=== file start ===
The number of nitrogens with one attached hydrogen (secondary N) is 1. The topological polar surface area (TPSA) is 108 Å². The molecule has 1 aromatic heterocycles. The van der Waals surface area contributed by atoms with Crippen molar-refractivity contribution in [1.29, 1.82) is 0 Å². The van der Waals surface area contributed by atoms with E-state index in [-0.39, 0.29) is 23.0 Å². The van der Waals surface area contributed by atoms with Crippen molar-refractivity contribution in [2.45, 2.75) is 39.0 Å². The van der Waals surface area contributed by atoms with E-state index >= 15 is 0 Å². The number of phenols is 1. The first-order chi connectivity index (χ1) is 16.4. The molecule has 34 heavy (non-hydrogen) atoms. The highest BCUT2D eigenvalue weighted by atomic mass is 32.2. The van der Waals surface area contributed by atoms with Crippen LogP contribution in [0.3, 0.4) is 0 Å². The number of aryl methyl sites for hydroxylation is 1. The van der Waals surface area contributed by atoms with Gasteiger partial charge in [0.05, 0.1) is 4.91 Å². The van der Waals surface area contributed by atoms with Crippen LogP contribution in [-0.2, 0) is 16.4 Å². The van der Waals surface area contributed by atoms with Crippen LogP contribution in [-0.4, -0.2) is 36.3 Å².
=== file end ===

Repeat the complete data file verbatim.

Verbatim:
The number of nitrogens with one attached hydrogen (secondary N) is 1. The topological polar surface area (TPSA) is 108 Å². The molecule has 1 aromatic heterocycles. The van der Waals surface area contributed by atoms with Crippen molar-refractivity contribution in [1.29, 1.82) is 0 Å². The van der Waals surface area contributed by atoms with E-state index in [-0.39, 0.29) is 23.0 Å². The van der Waals surface area contributed by atoms with Crippen molar-refractivity contribution in [2.45, 2.75) is 39.0 Å². The van der Waals surface area contributed by atoms with E-state index >= 15 is 0 Å². The number of phenols is 1. The first-order chi connectivity index (χ1) is 16.4. The molecule has 34 heavy (non-hydrogen) atoms. The highest BCUT2D eigenvalue weighted by atomic mass is 32.2. The van der Waals surface area contributed by atoms with Crippen LogP contribution in [0.3, 0.4) is 0 Å². The number of aryl methyl sites for hydroxylation is 1. The van der Waals surface area contributed by atoms with Gasteiger partial charge in [0.05, 0.1) is 4.91 Å². The van der Waals surface area contributed by atoms with Crippen LogP contribution in [-0.2, 0) is 16.4 Å². The van der Waals surface area contributed by atoms with Crippen LogP contribution in [-0.4, -0.2) is 36.3 Å².